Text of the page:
Comanchero boss to stand trial again

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The Comanchero bikie boss who was jailed for murdering a man at Sydney Airport in 2009 will stand trial again after his appeal was upheld.

Mahmoud 'Mick' Hawi was found guilty in 2011 of murdering 29-year-old Anthony Zervas at the airport in March 2009.

Mr Zervas, who was the brother of a Hells Angels member, died after being hit by a bollard when members of the two bikie gangs began brawling inside the airport.

Mahmoud 'Mick' Hawi was found guilty in 2011 of affray and of murdering 29-year-old Anthony Zervas at the airport in March 2009.

Mr Zervas, who was the brother of Hells Angels member Peter Zervas, died after being hit by a bollard when members of the two bikie gangs began brawling inside the airport.

Hawi was the only bikie convicted of Mr Zervas's murder, while 10 other Comancheros and two Hells Angels members either pleaded or were found guilty of charges.

Hawi was jailed for at least 21 years in 2012.

But on Friday, the NSW Court of Criminal Appeal quashed his murder conviction and ordered that he be retried.

In 2009 a fight broke out between the bikie gangs after Hawi and his colleagues happened to be on the same Melbourne-to-Sydney flight as Hells Angels president Derek Wainohu.

Both sides then called for reinforcements.

At a violent confrontation near the check-in counters, Mr Zervas attacked Hawi with a pair of scissors.

At this point 'all hell broke loose', Justice Robert Allan Hulme said in sentencing Hawi in 2012.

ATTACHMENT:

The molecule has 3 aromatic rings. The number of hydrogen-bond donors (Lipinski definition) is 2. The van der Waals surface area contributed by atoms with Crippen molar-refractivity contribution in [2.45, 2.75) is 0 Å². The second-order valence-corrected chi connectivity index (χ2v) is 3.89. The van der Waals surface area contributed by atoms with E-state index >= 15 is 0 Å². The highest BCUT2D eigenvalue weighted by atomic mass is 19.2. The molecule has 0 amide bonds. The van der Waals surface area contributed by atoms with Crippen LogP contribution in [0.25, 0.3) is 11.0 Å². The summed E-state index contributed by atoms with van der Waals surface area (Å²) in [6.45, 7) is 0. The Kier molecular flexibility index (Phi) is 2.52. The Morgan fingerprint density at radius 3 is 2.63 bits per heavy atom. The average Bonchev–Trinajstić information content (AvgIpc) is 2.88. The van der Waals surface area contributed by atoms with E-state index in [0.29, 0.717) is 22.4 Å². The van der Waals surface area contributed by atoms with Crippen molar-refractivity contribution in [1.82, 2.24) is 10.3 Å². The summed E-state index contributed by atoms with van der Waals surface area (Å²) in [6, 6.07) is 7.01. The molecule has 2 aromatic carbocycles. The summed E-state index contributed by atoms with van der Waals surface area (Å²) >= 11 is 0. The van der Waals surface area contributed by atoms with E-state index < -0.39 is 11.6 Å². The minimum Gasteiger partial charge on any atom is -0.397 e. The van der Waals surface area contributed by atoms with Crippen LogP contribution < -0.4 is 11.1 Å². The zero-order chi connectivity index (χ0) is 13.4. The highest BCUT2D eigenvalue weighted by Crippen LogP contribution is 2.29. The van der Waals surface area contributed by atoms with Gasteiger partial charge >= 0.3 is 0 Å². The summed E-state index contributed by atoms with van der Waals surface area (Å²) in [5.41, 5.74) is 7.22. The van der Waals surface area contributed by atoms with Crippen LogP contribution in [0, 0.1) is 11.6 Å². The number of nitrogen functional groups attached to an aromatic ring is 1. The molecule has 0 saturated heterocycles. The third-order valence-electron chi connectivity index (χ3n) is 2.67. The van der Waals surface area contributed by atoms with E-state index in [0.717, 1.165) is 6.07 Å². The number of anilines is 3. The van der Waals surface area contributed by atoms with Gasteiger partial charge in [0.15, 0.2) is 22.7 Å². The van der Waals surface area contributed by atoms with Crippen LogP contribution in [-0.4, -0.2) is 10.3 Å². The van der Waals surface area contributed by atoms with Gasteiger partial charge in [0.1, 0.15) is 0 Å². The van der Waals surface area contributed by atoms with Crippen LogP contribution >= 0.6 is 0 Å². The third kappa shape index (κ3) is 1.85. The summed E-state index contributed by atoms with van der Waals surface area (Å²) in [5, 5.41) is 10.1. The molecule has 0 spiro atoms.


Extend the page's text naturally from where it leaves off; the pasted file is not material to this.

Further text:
Mr Zervas suffered massive head injuries after being attacked with bollards and kicked, punched and stomped on.

While Hawi was in the immediate presence of Mr Zervas when he was attacked, Justice Hulme said he was not satisfied beyond reasonable doubt that he inflicted any blows at all.

But he said: 'His presence would undoubtedly have had the effect of authorising and approving the actions of the other man who bludgeoned Anthony Zervas to death.'

Hawi appealed against his conviction on five grounds, including that the trial judge should have left the defence of provocation open to the jury.

The three justices who oversaw the appeal all came to different conclusions.

Justice Tom Bathurst found that Hawi should be acquitted, while Justice Derek Price found the defence of provocation should have put before the jury and Hawi retried.

Justice Lucy McCallum, however, found the appeal should be dismissed.

Taking into account all three options, the court ordered a retrial.

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